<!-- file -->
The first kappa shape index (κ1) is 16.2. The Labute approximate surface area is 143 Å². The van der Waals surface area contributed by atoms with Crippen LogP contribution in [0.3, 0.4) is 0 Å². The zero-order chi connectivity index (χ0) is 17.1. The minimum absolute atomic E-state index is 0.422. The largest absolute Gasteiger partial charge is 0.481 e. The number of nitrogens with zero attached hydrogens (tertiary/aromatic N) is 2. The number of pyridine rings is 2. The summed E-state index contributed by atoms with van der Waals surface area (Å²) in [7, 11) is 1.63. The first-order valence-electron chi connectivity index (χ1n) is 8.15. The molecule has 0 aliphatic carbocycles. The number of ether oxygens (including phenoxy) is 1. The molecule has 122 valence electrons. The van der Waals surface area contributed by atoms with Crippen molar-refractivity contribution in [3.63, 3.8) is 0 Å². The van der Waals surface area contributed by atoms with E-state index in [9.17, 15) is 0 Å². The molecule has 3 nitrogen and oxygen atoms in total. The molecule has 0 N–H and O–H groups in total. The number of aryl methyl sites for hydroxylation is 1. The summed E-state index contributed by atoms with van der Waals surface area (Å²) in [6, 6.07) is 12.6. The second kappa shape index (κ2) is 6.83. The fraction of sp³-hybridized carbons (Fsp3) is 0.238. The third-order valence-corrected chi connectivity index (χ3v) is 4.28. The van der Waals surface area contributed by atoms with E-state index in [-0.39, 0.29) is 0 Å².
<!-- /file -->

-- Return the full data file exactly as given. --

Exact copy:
The first kappa shape index (κ1) is 16.2. The Labute approximate surface area is 143 Å². The van der Waals surface area contributed by atoms with Crippen LogP contribution in [0.3, 0.4) is 0 Å². The zero-order chi connectivity index (χ0) is 17.1. The minimum absolute atomic E-state index is 0.422. The largest absolute Gasteiger partial charge is 0.481 e. The number of nitrogens with zero attached hydrogens (tertiary/aromatic N) is 2. The number of pyridine rings is 2. The summed E-state index contributed by atoms with van der Waals surface area (Å²) in [7, 11) is 1.63. The first-order valence-electron chi connectivity index (χ1n) is 8.15. The molecule has 0 aliphatic carbocycles. The number of ether oxygens (including phenoxy) is 1. The molecule has 122 valence electrons. The van der Waals surface area contributed by atoms with Crippen molar-refractivity contribution in [3.63, 3.8) is 0 Å². The van der Waals surface area contributed by atoms with E-state index in [9.17, 15) is 0 Å². The molecule has 3 nitrogen and oxygen atoms in total. The molecule has 0 N–H and O–H groups in total. The number of aryl methyl sites for hydroxylation is 1. The summed E-state index contributed by atoms with van der Waals surface area (Å²) in [6, 6.07) is 12.6. The second kappa shape index (κ2) is 6.83. The fraction of sp³-hybridized carbons (Fsp3) is 0.238. The third-order valence-corrected chi connectivity index (χ3v) is 4.28. The van der Waals surface area contributed by atoms with E-state index in [-0.39, 0.29) is 0 Å².